Braves pitching prospect Northcraft surviving recent trials

Aaron Northcraft pitches in a game last season with the Class AA Mississippi Braves (Courtesy of the Mississippi Braves)

Aaron Northcraft pitches in a game last season with the Class AA Mississippi Braves (Courtesy of the Mississippi Braves)


Aaron Northcraft pitches in a game last season with the Class AA Mississippi Braves (Courtesy of the Mississippi Braves)

From offseason through spring training, it’s been a rough ride for Aaron Northcraft.

About the best news for the right-handed pitcher following his strong year in Class AA Mississippi was his ranking among the top 20 Atlanta Braves minor-league prospects. According to MLB.com, Northcraft ranks 16th in the organization and even that was a drop from last year’s No. 12 ranking.

But first, came his offseason.

After turning in a solid 8-8 record in 26 starts and a 3.42 ERA with Class AA Mississippi, Northcraft headed to Arizona for the annual fall league and the shine of the season faded. Fast.

In seven starts, Northcraft posted an 8.00 ERA and a 1-7 record. He struck out just four more (19) than he walked (15) and in 18 innings allowed a pair of home runs. Compared to seven homers in 137 innings with the M-Braves, that’s more than twice as many homers per inning.

“It was more of a mental thing,” Northcraft said of his Arizona troubles. “The pitching mechanics when I was out in Arizona were a little off.”

Through the winter, Northcraft said he hoped to correct his mechanics and kept working out with his personal trainer, staying in shape and building strength for his sixth professional season. He joined the Atlanta Braves for spring training, hopeful to return to his accustomed success.

Instead he dinged his thumb doing fielding drills so early in camp that he didn’t make a spring appearance on the big-league roster before cuts sent him to the back fields, where his preparation slowly began.

Northcraft, though unhappy, embraced the first real challenges in his career. Giving up 16 runs off 23 hits in 18 innings in the fall didn’t turn Northcraft off to the idea of pitching or even sour his outlook.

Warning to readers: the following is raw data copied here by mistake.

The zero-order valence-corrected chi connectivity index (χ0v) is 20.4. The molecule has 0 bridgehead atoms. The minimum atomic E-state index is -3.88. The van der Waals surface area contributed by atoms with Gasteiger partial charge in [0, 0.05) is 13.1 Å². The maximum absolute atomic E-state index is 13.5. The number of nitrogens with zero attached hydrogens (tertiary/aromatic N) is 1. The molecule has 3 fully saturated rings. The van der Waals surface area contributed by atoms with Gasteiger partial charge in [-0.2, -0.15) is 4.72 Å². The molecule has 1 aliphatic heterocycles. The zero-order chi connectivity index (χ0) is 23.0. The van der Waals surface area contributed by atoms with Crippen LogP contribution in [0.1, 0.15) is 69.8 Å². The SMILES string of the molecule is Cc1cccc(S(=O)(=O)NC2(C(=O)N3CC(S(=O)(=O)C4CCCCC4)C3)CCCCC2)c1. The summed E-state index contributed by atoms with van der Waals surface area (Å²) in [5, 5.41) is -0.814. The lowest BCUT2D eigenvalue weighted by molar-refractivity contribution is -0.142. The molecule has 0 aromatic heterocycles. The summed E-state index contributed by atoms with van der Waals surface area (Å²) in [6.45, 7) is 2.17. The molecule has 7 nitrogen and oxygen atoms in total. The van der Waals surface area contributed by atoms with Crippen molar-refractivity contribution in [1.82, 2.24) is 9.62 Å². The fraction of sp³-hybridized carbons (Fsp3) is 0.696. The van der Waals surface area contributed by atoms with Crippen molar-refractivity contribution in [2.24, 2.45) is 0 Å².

“It was fun,” he said about Arizona. “You get to do a lot more. You can set guys up more than the free swingers in low-A. It’s more of a mental game where you are going to get taxed and not want to think after the game. It was an overall good experience.”

And that is the best news for Northcraft. If there’s a time to struggle, it’s in offseason games. If there’s a time for injury it’s during spring training. Even as a member of the Braves’ 40-man roster, the 23-year-old Northcraft was at-best a long shot for the big league club. His highest stop so far is Class AA and admits he needs to keep learning.

“(Arizona) helped me mentally just to be around the guys who are experienced and know what they are doing,” Northcraft said. “Unless you are throwing 102 and just blowing it by guys you are going to have to adjust to the game. People get smarter, they pick up on your tendencies. They have the TV to pick up what you are doing.”

Northcraft relies more on craft than power, his four-seam fastball even sinks and he mixes in a two-seam fastball, a sinker and curveball-slider hybrid. As a young pitcher, he relied mostly on his two fastballs, but began focusing on his slider last season.

“I know I am going to need it for my main goal in the big leagues,” he said.

He also worked on holding runners on base. Stepping up to Class AA in 2013, Northcraft watched more and more runners steal off of him, even as their batting average against him dropped to a career low .241. But for a pitcher relying on his sinking pitches to create groundballs, keeping the runners still matters exponentially more.

“If they see you are stopping going, stopping going, they are going to take off,” Northcraft said was one of his biggest lessons in Mississippi. “I am a sinker guy so I get a lot of double plays but when a guy is not on first base I can’t get double plays.”

Learning, said Northcraft, is the point of the minors, something he’s understood increasingly more since the Braves drafted him in 2009 out of Mater Dei High School in California. And these recent hiccups are just another chance to improve.